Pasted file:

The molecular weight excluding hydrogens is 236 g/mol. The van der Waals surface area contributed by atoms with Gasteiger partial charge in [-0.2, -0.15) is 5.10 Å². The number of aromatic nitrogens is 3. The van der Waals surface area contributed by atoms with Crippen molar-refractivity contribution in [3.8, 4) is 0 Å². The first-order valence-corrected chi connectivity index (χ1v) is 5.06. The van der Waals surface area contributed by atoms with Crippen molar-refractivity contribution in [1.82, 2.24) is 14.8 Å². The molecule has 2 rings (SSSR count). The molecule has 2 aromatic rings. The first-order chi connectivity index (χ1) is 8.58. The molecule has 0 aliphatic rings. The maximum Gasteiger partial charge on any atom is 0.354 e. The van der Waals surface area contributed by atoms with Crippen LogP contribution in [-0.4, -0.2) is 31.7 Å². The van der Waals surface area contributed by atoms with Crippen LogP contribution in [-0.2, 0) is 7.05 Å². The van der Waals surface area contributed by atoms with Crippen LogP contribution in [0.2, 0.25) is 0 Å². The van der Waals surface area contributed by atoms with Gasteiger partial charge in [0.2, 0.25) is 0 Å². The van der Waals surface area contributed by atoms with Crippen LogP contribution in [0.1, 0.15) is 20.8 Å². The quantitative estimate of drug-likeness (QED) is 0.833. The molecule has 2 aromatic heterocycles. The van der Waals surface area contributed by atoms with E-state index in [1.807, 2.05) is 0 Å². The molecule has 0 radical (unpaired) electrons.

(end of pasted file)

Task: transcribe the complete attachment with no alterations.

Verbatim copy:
The molecular weight excluding hydrogens is 236 g/mol. The van der Waals surface area contributed by atoms with Gasteiger partial charge in [-0.2, -0.15) is 5.10 Å². The number of aromatic nitrogens is 3. The van der Waals surface area contributed by atoms with Crippen molar-refractivity contribution in [3.8, 4) is 0 Å². The first-order valence-corrected chi connectivity index (χ1v) is 5.06. The van der Waals surface area contributed by atoms with Crippen molar-refractivity contribution in [1.82, 2.24) is 14.8 Å². The molecule has 2 rings (SSSR count). The molecule has 2 aromatic rings. The first-order chi connectivity index (χ1) is 8.58. The molecule has 0 aliphatic rings. The maximum Gasteiger partial charge on any atom is 0.354 e. The van der Waals surface area contributed by atoms with Crippen LogP contribution in [-0.4, -0.2) is 31.7 Å². The van der Waals surface area contributed by atoms with Crippen LogP contribution in [-0.2, 0) is 7.05 Å². The van der Waals surface area contributed by atoms with Crippen LogP contribution in [0.2, 0.25) is 0 Å². The van der Waals surface area contributed by atoms with Gasteiger partial charge in [0.2, 0.25) is 0 Å². The van der Waals surface area contributed by atoms with Crippen LogP contribution in [0.1, 0.15) is 20.8 Å². The quantitative estimate of drug-likeness (QED) is 0.833. The molecule has 2 aromatic heterocycles. The van der Waals surface area contributed by atoms with E-state index in [1.807, 2.05) is 0 Å². The molecule has 0 radical (unpaired) electrons.